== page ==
“Document preparation fee” is one of those commonly seen but rarely understood terms that show up on complex sales transactions. For dealerships, it’s a relatively common practice. In theory, the fee is there to cover the processing of a vehicle’s paperwork, including the cost of all the dealership’s back-office employees, from the people who handle the money to the employees who deal with the title, registration and the DMV.
Vehicle buying web sites such as Autotrader recommend that buyers understand exactly what’s involved in the document fee, and how it might affect purchase price.
“Shouldn’t the purchase price cover those costs? After all, if a dealership makes a profit on each car sold, shouldn’t some of that profit go to paying each employee? To many consumers, the idea of an extra charge like this seems fraudulent and unreasonable,” wrote Autotrader’s Doug DeMuro.
One question many consumers ask is, “Are document preparation fees legal?” The answer to this depends on the state the dealership is doing business in. In Indiana, dealers are beginning to discover that the fees may or may not jive with state laws.
The Evansville Courier & Press is reporting that lawyers have filed suits against dealership group D-Patrick for allegedly illegal charging customers document preparation fees. The suits allege that the fee amounts to an “unfair scheme to charge vehicle buyers an unlawful ‘document preparation fee'” that violates the state’s motor vehicle laws for dealer services. A previous round of class-action lawsuits regarding the document preparation fees was filed in May. Typically, such fees have been illegal in Indiana.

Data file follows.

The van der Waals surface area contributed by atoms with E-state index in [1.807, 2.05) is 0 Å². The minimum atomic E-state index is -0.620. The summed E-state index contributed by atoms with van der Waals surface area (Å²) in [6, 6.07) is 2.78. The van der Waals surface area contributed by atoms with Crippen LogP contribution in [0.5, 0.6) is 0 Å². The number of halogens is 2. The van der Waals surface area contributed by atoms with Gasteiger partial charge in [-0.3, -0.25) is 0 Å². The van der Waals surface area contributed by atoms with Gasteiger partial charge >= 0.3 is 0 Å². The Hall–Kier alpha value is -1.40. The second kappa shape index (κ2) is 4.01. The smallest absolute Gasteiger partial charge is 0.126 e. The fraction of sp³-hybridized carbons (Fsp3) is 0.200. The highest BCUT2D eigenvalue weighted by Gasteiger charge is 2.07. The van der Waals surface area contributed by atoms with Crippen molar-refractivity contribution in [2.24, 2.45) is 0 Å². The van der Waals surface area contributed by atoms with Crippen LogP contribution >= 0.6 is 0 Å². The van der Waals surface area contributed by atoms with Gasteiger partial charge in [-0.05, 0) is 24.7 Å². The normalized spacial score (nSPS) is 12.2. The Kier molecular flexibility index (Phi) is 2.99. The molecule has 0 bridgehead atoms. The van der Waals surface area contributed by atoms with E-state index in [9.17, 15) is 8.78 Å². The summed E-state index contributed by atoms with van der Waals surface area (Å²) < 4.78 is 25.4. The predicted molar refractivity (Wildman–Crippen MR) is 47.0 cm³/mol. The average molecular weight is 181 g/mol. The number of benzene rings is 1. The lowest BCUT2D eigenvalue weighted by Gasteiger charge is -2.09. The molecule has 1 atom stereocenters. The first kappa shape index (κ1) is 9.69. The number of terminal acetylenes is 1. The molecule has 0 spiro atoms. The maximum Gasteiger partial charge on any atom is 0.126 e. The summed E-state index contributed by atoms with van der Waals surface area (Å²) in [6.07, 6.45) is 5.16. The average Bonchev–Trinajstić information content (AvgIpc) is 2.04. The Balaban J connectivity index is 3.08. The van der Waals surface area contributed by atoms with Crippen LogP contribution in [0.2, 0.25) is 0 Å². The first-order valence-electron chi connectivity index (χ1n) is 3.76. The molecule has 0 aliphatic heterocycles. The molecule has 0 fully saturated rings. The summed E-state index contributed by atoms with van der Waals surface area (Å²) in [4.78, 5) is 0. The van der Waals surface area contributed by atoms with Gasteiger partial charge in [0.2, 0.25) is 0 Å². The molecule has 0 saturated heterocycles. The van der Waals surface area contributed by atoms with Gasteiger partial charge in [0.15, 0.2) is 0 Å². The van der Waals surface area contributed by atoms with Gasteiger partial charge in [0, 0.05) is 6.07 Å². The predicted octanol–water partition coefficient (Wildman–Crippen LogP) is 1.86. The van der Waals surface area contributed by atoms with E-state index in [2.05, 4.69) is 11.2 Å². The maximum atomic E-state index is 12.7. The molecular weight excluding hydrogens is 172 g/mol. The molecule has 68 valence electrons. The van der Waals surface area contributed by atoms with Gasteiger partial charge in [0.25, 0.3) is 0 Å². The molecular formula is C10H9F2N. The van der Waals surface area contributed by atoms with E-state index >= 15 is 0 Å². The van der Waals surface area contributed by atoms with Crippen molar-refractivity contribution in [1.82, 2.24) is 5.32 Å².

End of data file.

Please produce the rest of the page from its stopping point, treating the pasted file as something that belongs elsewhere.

The lawsuit against D-Patrick was filed in Marion County Superior Court by Evansville resident Harold Cowden II. It names D-Patrick Inc. and D-Patrick Boonville Ford, LLC as defendants. Cowden is alleging that when he bought a car from one of D-Patrick’s dealerships in August 2018 he was charged a $199 document fee in violation of Indiana state law.
Whether the fee is unlawful, however, is less certain. Indiana law was amended recently – the new law went into effect on July 1st – to state that document preparation fees under $200 would not be investigated, citing limitations in state resources. Melissa Gustafson, a spokeswoman for the Attorney General’s office, said the AG will continue to investigate instances where the information about document preparation fees is not clearly conveyed to consumers.